Pubdate: Fri, 06 Jun 2014
Source: Cape Argus (South Africa)
Copyright: 2014 Cape Argus.
Author: Sipokazi Fokazi
Page: 12


It will generate income and reduce drug ills, say boffins

MP Mario Oriani-Ambrosini's impassioned plea in Parliament to have
dagga legalised for medical use has received support from scientists,
with one Cape Town researcher suggesting decriminalising it could
reduce drug ills and generate income for the government.

JP van Niekerk, consulting editor of the SA Medical Journal, wrote in
this month's issue that dagga was much less harmful than two legalised
drugs: alcohol and tobacco.

He described Oriani-Ambrosini's plea as a wake-up call, but said it
was probably wiser to go beyond legalising marijuana for medical purposes.

"There is good evidence that decriminalisation of the use of drugs
reduces the harm of drugs, reduces the power of the drug lords, and
generates revenue for the government. A good case can be made for its

Van Niekerk said the regulation of the drug would allow medical
researchers to test the use of dagga for medical or social purposes
without fear of persecution.

In February Oriani-Ambrosini, who was diagnosed with stage 4 lung
cancer in April last year and given six months to live, made a plea to
President Jacob Zuma in the National Assembly to legalise medical marijuana.

He introduced a private member's bill, the Medical Innovations Bill,
that aimed to legalise and regulate alternative treatments for cancer,
including cannabis.

He told Zuma that even though he was supposed to have died many months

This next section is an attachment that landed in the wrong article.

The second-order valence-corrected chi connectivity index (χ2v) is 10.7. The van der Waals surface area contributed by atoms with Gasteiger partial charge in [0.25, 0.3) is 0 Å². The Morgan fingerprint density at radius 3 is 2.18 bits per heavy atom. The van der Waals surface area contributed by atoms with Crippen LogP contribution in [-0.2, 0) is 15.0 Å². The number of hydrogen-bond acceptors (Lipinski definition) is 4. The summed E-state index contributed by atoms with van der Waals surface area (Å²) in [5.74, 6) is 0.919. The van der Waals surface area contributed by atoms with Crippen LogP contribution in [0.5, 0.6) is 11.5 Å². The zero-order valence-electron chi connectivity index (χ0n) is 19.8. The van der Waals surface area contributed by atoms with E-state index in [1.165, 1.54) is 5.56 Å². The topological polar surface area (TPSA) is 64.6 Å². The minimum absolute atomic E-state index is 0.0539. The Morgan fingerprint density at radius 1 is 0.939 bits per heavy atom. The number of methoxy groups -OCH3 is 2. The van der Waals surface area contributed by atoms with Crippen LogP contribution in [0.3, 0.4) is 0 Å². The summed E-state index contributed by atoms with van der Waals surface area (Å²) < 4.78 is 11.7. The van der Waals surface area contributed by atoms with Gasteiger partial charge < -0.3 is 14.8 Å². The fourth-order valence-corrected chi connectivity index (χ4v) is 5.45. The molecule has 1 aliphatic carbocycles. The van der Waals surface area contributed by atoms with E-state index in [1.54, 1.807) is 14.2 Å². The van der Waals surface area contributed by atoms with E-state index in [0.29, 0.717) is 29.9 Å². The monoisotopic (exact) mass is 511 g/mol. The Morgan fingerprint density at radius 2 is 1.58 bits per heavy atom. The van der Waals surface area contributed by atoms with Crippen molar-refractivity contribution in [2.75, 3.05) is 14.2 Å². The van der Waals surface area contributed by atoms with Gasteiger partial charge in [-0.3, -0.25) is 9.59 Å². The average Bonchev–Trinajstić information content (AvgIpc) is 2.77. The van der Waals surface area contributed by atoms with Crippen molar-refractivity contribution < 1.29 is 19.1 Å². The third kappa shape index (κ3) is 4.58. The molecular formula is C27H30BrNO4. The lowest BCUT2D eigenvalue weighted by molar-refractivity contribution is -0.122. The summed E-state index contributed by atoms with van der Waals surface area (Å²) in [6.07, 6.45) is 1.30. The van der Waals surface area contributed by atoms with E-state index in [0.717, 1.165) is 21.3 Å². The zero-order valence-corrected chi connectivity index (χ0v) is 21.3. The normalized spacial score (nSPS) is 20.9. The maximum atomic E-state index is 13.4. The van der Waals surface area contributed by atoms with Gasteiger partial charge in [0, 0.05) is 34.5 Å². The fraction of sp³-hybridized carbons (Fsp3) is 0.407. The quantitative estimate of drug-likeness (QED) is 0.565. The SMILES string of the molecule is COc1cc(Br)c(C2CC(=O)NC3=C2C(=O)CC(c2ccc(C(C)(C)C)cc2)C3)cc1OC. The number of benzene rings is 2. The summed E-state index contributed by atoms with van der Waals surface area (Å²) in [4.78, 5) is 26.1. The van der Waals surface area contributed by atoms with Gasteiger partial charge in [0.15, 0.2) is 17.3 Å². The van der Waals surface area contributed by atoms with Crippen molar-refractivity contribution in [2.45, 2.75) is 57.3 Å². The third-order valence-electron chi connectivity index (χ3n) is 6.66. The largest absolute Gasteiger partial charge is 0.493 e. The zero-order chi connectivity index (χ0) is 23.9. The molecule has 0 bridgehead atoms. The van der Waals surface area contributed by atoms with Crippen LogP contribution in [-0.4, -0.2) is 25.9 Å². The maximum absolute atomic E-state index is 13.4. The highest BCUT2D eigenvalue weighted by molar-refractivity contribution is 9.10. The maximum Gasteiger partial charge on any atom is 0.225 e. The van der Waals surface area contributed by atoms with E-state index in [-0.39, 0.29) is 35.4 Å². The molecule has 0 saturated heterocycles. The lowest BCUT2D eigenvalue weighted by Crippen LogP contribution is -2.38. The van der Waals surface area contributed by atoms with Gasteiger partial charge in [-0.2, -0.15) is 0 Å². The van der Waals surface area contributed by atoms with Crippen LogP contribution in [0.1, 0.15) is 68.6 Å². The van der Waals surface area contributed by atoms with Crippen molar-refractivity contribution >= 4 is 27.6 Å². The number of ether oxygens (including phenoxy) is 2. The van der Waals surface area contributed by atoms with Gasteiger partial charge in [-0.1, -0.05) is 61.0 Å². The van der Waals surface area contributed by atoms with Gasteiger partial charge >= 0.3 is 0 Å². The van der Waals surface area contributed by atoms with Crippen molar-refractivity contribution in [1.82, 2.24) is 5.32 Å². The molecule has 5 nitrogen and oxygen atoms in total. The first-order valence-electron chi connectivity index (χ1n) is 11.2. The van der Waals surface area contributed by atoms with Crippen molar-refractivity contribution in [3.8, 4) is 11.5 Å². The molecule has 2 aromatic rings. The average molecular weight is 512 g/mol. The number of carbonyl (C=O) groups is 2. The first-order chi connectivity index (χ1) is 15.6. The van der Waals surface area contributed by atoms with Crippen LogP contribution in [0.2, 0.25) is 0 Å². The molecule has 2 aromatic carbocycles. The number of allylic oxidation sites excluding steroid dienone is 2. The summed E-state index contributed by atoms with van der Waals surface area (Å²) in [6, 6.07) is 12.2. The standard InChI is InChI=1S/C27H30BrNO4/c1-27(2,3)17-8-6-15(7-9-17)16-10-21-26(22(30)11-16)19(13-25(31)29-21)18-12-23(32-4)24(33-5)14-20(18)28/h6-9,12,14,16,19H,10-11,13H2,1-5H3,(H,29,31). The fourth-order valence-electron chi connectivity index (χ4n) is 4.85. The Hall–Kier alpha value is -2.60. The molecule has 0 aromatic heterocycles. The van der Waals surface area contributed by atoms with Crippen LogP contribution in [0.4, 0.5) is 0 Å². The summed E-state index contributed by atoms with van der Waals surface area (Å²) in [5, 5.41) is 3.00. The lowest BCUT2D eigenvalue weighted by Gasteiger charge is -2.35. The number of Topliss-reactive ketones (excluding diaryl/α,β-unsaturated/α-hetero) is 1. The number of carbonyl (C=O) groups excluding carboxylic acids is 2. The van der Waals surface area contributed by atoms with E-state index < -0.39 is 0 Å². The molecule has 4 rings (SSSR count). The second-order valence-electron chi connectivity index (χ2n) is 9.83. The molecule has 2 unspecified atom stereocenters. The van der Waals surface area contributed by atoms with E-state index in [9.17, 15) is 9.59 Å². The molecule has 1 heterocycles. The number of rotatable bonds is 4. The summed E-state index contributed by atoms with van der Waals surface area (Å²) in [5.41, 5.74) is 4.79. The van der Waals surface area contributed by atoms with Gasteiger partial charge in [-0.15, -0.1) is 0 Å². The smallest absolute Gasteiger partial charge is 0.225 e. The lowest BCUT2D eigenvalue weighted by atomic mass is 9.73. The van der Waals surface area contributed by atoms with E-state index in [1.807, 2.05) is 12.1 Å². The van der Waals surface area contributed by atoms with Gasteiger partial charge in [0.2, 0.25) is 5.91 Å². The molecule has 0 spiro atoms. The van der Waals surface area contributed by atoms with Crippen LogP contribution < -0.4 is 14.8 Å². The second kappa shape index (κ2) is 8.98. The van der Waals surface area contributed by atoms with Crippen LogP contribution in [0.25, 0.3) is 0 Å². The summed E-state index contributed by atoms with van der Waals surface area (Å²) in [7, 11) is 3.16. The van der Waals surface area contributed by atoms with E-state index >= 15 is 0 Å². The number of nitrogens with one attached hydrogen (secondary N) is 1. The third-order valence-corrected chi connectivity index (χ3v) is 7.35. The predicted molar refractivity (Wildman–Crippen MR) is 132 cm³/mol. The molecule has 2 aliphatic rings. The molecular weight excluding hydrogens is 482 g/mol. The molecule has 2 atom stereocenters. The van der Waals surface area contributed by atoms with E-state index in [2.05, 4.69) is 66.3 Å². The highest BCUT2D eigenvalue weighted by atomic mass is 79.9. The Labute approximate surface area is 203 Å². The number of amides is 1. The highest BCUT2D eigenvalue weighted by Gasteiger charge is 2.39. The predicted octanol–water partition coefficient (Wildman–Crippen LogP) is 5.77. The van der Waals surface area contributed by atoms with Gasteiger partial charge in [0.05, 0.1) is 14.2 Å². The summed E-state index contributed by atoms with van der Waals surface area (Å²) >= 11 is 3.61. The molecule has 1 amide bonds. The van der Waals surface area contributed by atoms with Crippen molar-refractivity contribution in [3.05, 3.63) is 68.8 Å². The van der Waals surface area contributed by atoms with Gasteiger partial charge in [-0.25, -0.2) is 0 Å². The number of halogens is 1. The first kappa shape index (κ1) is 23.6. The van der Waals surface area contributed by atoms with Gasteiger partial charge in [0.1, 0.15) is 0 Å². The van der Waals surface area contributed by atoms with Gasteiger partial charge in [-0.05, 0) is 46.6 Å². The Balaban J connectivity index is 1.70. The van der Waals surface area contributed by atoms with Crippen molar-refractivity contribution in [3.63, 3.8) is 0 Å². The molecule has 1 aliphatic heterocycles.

ago, "I am here because I had the courage of taking illegal treatments
in Italy in the form of bicarbonate of soda, and here in SA in the
form of cannabis, marijuana or dagga.

"Otherwise, I would be pumped with morphine and I would not be able to
speak to you."

Responding, Zuma expressed distress to see Oriani-Ambrosini, whom he
had known for more than 20 years, in such a condition, and referred
him to Health Minister Aaron Motsoaledi.

Van Niekerk said while the country's National Drug Master Plan,
20132017, had called for further research on the issue, "bold
leadership and action" was needed rather than revisions of the plan.

Professor Charles Parry, acting vice president of the Medical Research
Council and director of the Alcohol, Tobacco and Other Drug Research
Unit, said while there was evidence of harm associated with cannabis
use there was also emerging evidence about its anti-cancer properties,
particularly its anti-tumour effects.

Cannabis's negative effects included its contribution to road traffic
injuries, trauma, and sexually risky behaviour.

Given the divide between reported medical benefits and risks, Parry
said there was a need for proper research.

"Although evidence from pre-clinical studies points to the potential
for cannabinoids to contribute to symptom alleviation and possible
effects on disease status for a number of medical conditions, there
are significant gaps in our understanding of the potential benefits
and risks associated with their use.

"Most notable is the lack of evidence from human trials."

Parry said the government should make it easier for researchers to
conduct studies, and provide funding.

Such research should include investigation of factors that led to
policy shifts in countries that had legalised the use of cannabis,
their experiences of the policy shift, and conducting clinical trials
to study the effect of the drug in alleviation of diseases.
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